BlackBerry’s new Z10 smartphone went on sale in the U.S. on Friday, almost two months after its debut in other countries, putting the company’s turnaround plan to the test in its largest market.
Chief executive officer Thorsten Heins kicked off U.S. sales of the touch-screen device Thursday night at a theater in New York’s Times Square. The event, which featured performances by rapper Ludacris and R&B singer Janelle Monae, marked the arrival of the Z10 at AT&T stores Friday.
The phone will be offered by Verizon Wireless beginning Thursday. Sprint is not offering the phone.
Honda Motor Co.’s luxury Acura brand is recalling 76,000 TSX sedans in 22 cold weather states because corrosion could cause them to stall.
TSX sedans from the 2004 through 2008 model years are included in the recall.
Acura said that in places where road salt is heavily used, salt and water can saturate the carpet under the dashboard that covers the vehicle’s electrical control unit. Salty water can corrode the metal case that houses the electrical unit.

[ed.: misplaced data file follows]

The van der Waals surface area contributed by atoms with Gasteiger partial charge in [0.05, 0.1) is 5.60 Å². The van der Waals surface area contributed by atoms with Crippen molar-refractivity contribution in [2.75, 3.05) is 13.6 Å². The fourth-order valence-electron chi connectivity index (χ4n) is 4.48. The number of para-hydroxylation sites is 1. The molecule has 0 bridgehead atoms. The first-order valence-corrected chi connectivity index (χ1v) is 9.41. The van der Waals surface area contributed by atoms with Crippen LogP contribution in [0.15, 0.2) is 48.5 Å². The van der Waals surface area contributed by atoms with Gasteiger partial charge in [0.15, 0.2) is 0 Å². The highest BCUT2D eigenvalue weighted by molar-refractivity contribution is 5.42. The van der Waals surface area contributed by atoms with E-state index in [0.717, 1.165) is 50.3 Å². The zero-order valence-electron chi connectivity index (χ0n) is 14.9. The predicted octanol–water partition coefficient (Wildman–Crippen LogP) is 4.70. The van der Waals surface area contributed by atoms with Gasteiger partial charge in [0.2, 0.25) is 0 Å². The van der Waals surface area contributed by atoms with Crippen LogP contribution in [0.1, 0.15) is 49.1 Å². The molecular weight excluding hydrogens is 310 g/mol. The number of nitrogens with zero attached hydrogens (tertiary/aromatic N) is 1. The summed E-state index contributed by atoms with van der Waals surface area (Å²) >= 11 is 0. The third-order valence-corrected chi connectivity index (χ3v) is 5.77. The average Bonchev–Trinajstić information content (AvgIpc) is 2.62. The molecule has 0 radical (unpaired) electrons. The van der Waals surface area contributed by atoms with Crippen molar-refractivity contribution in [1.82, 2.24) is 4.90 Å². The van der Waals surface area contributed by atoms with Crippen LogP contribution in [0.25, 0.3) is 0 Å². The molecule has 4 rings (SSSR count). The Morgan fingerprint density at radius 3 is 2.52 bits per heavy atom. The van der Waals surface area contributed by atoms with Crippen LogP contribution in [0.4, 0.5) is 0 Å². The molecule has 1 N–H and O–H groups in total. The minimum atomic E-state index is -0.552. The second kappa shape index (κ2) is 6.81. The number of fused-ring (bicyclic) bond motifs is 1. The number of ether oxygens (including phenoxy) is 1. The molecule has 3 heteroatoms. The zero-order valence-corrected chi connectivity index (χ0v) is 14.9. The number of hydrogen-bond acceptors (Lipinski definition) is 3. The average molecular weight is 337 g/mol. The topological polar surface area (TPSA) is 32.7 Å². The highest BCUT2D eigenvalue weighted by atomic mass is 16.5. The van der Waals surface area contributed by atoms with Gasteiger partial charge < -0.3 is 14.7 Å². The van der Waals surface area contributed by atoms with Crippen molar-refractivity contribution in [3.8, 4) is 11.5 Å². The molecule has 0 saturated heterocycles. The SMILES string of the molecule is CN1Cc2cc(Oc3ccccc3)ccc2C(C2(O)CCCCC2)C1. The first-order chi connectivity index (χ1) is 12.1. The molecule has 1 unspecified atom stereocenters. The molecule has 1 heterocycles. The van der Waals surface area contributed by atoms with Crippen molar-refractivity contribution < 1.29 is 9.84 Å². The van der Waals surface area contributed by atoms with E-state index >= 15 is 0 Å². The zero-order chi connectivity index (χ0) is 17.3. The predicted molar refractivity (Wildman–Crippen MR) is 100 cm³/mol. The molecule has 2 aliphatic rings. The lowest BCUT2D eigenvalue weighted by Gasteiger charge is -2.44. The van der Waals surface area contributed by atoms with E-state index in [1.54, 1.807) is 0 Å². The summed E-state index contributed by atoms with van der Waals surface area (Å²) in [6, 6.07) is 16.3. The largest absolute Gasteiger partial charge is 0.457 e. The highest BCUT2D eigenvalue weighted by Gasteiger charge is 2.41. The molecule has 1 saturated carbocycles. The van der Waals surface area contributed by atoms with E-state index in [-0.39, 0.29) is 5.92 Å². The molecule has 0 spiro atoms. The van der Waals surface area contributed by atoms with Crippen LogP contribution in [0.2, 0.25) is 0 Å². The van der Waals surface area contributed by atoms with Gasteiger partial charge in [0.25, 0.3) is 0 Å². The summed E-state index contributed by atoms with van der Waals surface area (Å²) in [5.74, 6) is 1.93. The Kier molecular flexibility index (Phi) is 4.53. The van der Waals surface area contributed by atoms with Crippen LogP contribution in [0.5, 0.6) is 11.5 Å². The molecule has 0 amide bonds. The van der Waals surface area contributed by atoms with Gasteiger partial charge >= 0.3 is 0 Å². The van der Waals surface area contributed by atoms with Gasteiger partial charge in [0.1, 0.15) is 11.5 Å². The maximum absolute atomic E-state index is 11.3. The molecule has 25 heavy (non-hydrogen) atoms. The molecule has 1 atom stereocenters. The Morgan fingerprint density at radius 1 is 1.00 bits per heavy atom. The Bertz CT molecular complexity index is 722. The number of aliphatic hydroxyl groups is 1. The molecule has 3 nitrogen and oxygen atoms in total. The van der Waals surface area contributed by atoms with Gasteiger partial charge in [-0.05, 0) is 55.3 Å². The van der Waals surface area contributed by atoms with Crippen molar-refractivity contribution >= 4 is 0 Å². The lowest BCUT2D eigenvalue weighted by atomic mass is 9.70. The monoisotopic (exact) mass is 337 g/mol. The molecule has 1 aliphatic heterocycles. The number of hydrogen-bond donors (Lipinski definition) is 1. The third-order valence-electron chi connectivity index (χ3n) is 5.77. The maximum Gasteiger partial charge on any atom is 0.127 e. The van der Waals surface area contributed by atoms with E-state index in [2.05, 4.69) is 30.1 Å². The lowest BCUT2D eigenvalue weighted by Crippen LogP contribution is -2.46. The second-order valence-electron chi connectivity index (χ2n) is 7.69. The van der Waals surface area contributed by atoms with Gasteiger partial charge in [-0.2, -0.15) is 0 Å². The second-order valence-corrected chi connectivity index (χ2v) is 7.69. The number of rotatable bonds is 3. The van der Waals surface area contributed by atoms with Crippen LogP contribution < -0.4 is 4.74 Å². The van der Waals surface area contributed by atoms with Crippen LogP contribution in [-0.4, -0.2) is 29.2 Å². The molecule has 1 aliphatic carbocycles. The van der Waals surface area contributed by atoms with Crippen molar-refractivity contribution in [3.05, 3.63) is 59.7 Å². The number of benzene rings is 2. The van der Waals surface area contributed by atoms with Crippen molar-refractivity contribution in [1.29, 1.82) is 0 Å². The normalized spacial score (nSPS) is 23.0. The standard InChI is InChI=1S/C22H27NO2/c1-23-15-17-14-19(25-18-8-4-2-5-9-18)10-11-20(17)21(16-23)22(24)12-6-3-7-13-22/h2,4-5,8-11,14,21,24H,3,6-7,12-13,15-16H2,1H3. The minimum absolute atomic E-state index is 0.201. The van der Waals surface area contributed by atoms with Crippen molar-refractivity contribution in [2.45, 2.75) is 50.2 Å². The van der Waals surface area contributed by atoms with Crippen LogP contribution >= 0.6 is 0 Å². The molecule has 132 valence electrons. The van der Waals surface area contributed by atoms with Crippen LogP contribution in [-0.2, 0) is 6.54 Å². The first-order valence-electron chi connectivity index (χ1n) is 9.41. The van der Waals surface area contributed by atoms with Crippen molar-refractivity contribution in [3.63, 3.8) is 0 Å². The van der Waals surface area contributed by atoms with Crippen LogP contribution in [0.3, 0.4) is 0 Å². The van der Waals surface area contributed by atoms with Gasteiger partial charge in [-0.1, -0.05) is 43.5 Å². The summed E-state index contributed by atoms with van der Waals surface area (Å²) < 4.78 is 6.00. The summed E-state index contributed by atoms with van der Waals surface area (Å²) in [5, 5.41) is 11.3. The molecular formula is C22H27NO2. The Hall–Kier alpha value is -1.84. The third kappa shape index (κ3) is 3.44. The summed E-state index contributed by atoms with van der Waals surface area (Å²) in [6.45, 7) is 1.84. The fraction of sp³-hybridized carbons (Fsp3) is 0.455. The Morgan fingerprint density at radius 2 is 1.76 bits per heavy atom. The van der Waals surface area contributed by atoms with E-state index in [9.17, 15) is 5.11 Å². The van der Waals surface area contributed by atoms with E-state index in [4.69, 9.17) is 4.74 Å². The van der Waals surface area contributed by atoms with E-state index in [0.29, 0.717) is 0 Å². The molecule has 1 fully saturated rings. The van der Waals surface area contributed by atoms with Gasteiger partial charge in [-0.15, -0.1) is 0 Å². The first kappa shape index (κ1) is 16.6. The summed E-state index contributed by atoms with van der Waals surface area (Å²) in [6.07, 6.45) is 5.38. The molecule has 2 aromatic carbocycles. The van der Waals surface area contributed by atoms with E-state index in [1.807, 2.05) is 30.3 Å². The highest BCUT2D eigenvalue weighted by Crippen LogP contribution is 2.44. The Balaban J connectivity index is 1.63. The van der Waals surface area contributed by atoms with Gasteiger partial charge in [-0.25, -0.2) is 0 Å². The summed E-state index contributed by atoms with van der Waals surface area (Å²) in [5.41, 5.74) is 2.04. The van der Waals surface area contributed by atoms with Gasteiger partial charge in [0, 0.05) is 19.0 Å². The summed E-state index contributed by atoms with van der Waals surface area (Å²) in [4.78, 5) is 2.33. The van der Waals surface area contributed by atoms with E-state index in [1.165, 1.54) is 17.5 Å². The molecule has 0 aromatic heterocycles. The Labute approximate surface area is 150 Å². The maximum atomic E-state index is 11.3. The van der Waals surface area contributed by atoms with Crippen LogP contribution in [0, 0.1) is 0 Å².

Acura will notify owners about the recall next month. The company will install a water-resistant cover over the electrical unit at no charge.
Despite the risk of fraud associated with the theft of Social Security numbers, just five of the nation’s largest 25 banks have stopped using the numbers to verify a customer’s identity after the initial account setup, a new report from Javelin Strategy & Research finds.
The banks are Comerica, Regions Bank, TD Bank, U.S. Bank and Union Bank.
The country’s biggest banks, including JP Morgan Chase, Bank of America and Citibank, still use Social Security numbers, according to the report. Overall, however, the report gave top marks to Bank of America for prevention and detection of identity fraud.
U.S. banks may be sued by the Consumer Financial Protection Bureau if they fund discriminatory vehicle loans made by auto dealers, the agency announced.
Banks must comply with the Equal Credit Opportunity Act, a 1974 law that bans discrimination in lending, the bureau said.
The fact that auto dealers — who are exempt from oversight by the consumer bureau — make the improper lending decisions doesn’t absolve banks of responsibility for racial disparities that result.
The Food and Drug Administration will require makers of heart-zapping defibrillators to submit more data on their safety and effectiveness following years of recalls of the emergency devices.
Defibrillators use electric shocks to jolt the heart back to normal after patients collapse from cardiac arrest.
| Star news services